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Best expansion seasons in Major League Soccer history

Scott Halleran // Getty Images

Best expansion seasons in Major League Soccer history

The Philip F. Anschutz trophy is seen on the field.

Major League Soccer continues to grow in popularity and competition. According to Front Office Sports, MLS broke revenue, merchandise, viewership, and attendance records in the 2022 season. Part of the success stems from the league’s continued expansion, as MLS added several new teams and markets over the past few years.

At the start of the 2023 MLS season in February, St. Louis City SC made its debut, making it the first majority female-owned club in league history. The MLS’ 29th franchise is locally owned, too.

The addition of St. Louis comes only a year after Charlotte FC made its MLS debut. Charlotte finished right outside the playoffs under head coach Christian Lattanzio—only eight of 21 MLS expansion teams made the postseason in their first season. Two of those teams won the MLS Cup in their inaugural season. No expansion team in the NBA, NFL, NHL, and MLB have had an expansion team finish its first year with a championship, although the NHL’s Vegas Golden Knights came close with a run to the Stanley Cup Final in 2018. (This doesn’t include the founding teams who were part of a league’s first season.)

JustWatch ranked the 10 best expansion seasons in MLS history using data from and other sources, including team sites. Expansion seasons are considered to be the first season in a team’s history in MLS. Teams were first ranked on playoff progression. Ties were broken by points, goal difference, and goals for. All tiebreakers were calculated on a per match basis to account for varying season lengths.

Founding teams from the inaugural MLS season in 1996 were excluded from this list. Clubs with history in other leagues prior to joining MLS (such as Seattle and Portland) were ranked on their first MLS seasons only. Houston Dynamo were counted as an expansion team since MLS does not count its earlier seasons as a franchise in San Jose as part of its history. Further, the current San Jose franchise is not counted as an expansion team because MLS includes the first San Jose team as part of its history. This is not the case for Miami, however. Inter Miami CF’s history is separate from the Miami Fusion.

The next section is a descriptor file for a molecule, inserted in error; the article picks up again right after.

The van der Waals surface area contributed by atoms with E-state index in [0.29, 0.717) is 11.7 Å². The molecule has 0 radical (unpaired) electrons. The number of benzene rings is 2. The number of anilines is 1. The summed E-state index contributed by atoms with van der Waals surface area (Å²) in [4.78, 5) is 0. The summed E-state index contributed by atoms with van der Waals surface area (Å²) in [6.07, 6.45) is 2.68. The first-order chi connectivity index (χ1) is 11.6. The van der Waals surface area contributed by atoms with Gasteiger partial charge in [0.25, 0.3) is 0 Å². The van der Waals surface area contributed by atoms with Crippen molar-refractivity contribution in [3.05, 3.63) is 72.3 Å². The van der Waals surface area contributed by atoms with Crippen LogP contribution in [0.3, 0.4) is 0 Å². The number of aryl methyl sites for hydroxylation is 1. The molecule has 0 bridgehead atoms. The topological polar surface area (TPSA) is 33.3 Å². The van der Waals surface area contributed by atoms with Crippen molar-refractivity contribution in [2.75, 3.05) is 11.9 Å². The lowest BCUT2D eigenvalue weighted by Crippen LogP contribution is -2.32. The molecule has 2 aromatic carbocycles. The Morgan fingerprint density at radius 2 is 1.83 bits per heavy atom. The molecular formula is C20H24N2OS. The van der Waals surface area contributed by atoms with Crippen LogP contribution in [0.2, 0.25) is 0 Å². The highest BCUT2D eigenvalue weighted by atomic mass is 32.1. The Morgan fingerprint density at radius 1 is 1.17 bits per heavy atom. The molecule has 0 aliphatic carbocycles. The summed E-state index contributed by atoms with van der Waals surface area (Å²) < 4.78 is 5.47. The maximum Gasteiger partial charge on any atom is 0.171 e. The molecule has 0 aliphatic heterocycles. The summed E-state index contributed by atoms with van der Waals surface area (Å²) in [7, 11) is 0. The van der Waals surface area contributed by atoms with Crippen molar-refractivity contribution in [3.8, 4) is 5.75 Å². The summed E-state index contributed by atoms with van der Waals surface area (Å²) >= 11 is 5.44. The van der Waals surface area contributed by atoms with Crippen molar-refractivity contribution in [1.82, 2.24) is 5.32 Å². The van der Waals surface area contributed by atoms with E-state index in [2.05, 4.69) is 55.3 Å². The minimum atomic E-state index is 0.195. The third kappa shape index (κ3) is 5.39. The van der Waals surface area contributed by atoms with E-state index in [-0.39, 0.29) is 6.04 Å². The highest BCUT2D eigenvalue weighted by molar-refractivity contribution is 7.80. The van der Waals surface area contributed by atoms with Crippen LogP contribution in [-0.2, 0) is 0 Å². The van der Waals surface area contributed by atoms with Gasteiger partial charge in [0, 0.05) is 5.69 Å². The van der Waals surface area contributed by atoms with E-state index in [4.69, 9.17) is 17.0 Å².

Just 4 MLS expansion teams have broken 1.5 points per game in their first season

Chart showing the number of points per match first-year expansion teams earned throughout MLS history.

MLS awards soccer’s standard of three points for a win, one point for a draw, and zero points for a loss. League-wide, teams earn an average of 1.4 points per match. New teams usually fare much worse—the 21 expansion teams in MLS history averaged 1.1 points per match in their first season.

On top of that, just four expansion clubs—Chicago, Seattle, Atlanta, and Los Angeles FC—have managed to eclipse 1.5 points per match, a marker that would equal a .500 record in other sports. Last season, seven out of MLS’s 28 teams earned 1.5 points or more per match.

Francois Laplante/FreestylePhoto // Getty Images

#10. CF Montreal (as the Montreal Impact)

Alessandro Nesta of the Montreal Impact controls the ball in a game.

– Expansion season: 2012
– Playoffs: Did not qualify
– Wins-draws-losses: 12-6-16
– Points: 42 (1.24 per match)
– Goals for: 45 (1.32)
– Goals against: 51 (1.50)
– Goal difference: -6 (-0.18)
– Top scorer: Patrice Bernier (9 goals scored)
– Goalkeeper: Donovan Ricketts

CF Montréal started off as the Montréal Impact in 1993. After several seasons in other leagues, the Impact won two playoff championships and seven Canadian championships. In 2012, the Impact made its debut as the 19th team in the MLS and the third team in Canada in the league.

During its inaugural season, the team finished two places away from the playoff. The Impact changed its name to CF Montréal in 2021, with owner Joey Saputo saying, “To make an impact, we need to retire the Impact.” The club has been in the MLS playoffs four times.

Alex Menendez // Getty Images

#9. Orlando City

Kaka #10 celebrates after he scores the first goal in team history.

– Expansion season: 2015
– Playoffs: Did not qualify
– Wins-draws-losses: 12-8-14
– Points: 44 (1.29 per match)
– Goals for: 46 (1.35)